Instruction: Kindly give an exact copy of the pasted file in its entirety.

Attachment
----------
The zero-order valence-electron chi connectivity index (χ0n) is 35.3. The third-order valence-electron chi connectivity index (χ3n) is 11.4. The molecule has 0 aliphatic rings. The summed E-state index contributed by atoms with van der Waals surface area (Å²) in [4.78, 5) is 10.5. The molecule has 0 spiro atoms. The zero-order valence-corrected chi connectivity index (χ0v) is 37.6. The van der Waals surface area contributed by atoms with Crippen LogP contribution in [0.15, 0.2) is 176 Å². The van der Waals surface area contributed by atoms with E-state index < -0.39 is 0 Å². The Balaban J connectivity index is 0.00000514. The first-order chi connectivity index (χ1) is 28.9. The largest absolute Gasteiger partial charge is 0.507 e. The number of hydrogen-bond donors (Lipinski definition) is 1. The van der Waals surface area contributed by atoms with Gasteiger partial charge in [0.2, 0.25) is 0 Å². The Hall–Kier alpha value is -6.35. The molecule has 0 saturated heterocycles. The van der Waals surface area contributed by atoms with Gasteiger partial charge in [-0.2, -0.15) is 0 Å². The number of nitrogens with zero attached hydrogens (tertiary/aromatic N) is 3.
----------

The zero-order valence-electron chi connectivity index (χ0n) is 35.3. The third-order valence-electron chi connectivity index (χ3n) is 11.4. The molecule has 0 aliphatic rings. The summed E-state index contributed by atoms with van der Waals surface area (Å²) in [4.78, 5) is 10.5. The molecule has 0 spiro atoms. The zero-order valence-corrected chi connectivity index (χ0v) is 37.6. The van der Waals surface area contributed by atoms with Crippen LogP contribution in [0.15, 0.2) is 176 Å². The van der Waals surface area contributed by atoms with E-state index < -0.39 is 0 Å². The Balaban J connectivity index is 0.00000514. The first-order chi connectivity index (χ1) is 28.9. The largest absolute Gasteiger partial charge is 0.507 e. The number of hydrogen-bond donors (Lipinski definition) is 1. The van der Waals surface area contributed by atoms with Gasteiger partial charge in [0.2, 0.25) is 0 Å². The Hall–Kier alpha value is -6.35. The molecule has 0 saturated heterocycles. The van der Waals surface area contributed by atoms with Gasteiger partial charge in [-0.2, -0.15) is 0 Å². The number of nitrogens with zero attached hydrogens (tertiary/aromatic N) is 3.